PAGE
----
Intro to Watercolor Brushes
When you go to the art store, you will meet a fearsome foe named The Giant and Intimidating Wall of Brushes™. Don’t worry, you don’t need to purchase all these brushes. Let’s shrink this wall:
First, you don’t need to spend a whole mortgage payment to get some good brushes. Quality is important, but just like luxury cars, eventually you kinda hit a point of diminishing returns.
Second, only focus on brushes made for watercolor. Brushes made for oil painting/crafting have bristles that are too tough. Technically they could work, but technically dryer lint could work. (Please do not test this.)
With those caveats out of the way, let’s choose your brush material.
Natural and Synthetic Brushes
Natural Brushes are made from animal hair. Conventional wisdom says these are higher quality, but personally I think that’s a load of hooey. Synthetic hair brushes are made from manufactured materials, but they can still be high quality. They even make synthetic animal brushes. Science!
There’s are many types of brush shapes. Please refer to the handy chart below:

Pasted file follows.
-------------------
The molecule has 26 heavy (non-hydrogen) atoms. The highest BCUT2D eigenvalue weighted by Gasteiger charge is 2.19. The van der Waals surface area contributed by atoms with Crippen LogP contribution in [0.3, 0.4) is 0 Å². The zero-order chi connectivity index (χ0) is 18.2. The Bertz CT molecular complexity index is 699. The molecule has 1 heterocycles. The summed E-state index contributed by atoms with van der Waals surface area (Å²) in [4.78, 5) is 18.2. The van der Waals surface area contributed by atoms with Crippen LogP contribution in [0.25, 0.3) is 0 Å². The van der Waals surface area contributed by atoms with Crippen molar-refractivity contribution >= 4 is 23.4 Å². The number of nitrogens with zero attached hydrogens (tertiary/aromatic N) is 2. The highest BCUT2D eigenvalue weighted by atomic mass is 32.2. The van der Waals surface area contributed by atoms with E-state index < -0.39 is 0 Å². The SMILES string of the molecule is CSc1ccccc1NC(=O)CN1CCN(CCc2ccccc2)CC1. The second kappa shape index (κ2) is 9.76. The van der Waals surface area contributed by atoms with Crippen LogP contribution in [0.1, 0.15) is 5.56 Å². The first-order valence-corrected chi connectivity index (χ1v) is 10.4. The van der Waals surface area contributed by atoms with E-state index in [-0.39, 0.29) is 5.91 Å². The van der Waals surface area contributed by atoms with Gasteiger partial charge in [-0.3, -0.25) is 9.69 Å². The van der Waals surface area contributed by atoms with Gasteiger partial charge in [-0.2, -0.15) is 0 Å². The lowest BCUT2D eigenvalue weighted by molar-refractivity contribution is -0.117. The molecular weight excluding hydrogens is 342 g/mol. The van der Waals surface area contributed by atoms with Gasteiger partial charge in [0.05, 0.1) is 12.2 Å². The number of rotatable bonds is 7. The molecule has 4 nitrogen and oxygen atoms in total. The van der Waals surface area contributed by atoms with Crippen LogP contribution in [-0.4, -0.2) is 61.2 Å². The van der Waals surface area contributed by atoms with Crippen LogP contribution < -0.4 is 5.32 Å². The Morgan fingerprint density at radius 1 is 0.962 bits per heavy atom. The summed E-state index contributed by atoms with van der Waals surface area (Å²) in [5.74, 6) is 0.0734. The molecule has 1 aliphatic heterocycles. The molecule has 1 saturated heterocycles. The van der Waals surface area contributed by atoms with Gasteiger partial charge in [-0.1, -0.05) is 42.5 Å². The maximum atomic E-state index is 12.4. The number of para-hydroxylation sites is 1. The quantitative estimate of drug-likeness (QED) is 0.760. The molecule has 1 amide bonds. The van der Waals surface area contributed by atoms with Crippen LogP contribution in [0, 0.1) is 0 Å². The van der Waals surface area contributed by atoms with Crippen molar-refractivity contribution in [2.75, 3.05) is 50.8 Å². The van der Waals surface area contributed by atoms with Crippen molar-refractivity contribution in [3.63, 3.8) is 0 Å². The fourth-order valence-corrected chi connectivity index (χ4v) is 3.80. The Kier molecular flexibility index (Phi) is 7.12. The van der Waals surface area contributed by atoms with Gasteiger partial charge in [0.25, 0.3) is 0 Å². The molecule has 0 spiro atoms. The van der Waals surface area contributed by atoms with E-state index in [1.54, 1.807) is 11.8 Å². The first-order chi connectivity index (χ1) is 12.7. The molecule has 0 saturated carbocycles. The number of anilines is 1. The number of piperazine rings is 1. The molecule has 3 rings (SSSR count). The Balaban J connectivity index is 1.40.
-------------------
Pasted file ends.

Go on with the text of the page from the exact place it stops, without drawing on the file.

Choices, choices! If I were you, I’d start with a couple round brushes and a large flat brush. The flat brush can paint big areas, and the round brushes can do most everything else. Speaking of round brushes, a quick sidebar.
Quick History Sidebar
Okay, so most of the brushes have self-explanatory names, yes? BUT THEN THERE’S FILBERT. The Filbert brush is named after...dramatic pause…a Saint! Kind of! The “Filbert” name comes from French, meaning noix de Philibert, or “Nut of Philbert.” Insert your joke of choice here.
This nutty Philbert was one Saint Philibert of Jumièges, who’s feast day happens to coincide with when hazelnuts are harvested. Ole Philbie became synonymous with hazelnuts, and the watercolor brush in question happens to be the shape of a hazelnut, so there you go!
It’s kind of wild that this dude is now remembered solely in relationship to hazelnuts, but it’s just like the old saying goes, “History: sometimes your sainthood is entirely overshadowed by a nut-based spice.”
End of Quick History Sidebar. Now: Brush Sizes
When you need to stop ruminating on how all our accomplishments will inevitably be swallowed by the beast of time, distract yourself by choosing a brush size. Start with the size of paper you typically paint on, then work backwards from there. For instance, I usually paint on something in the 5”x7” or 8”x10” range, so my brush sizes are 0,2,6, and 10.
Remember, you don’t need to purchase everything on The Giant and Intimidating Wall of Brushes™. I have 20+ brushes and I use maybe 4 of them? Just pick out a few sizes and styles that you think look neat and give them a whirl!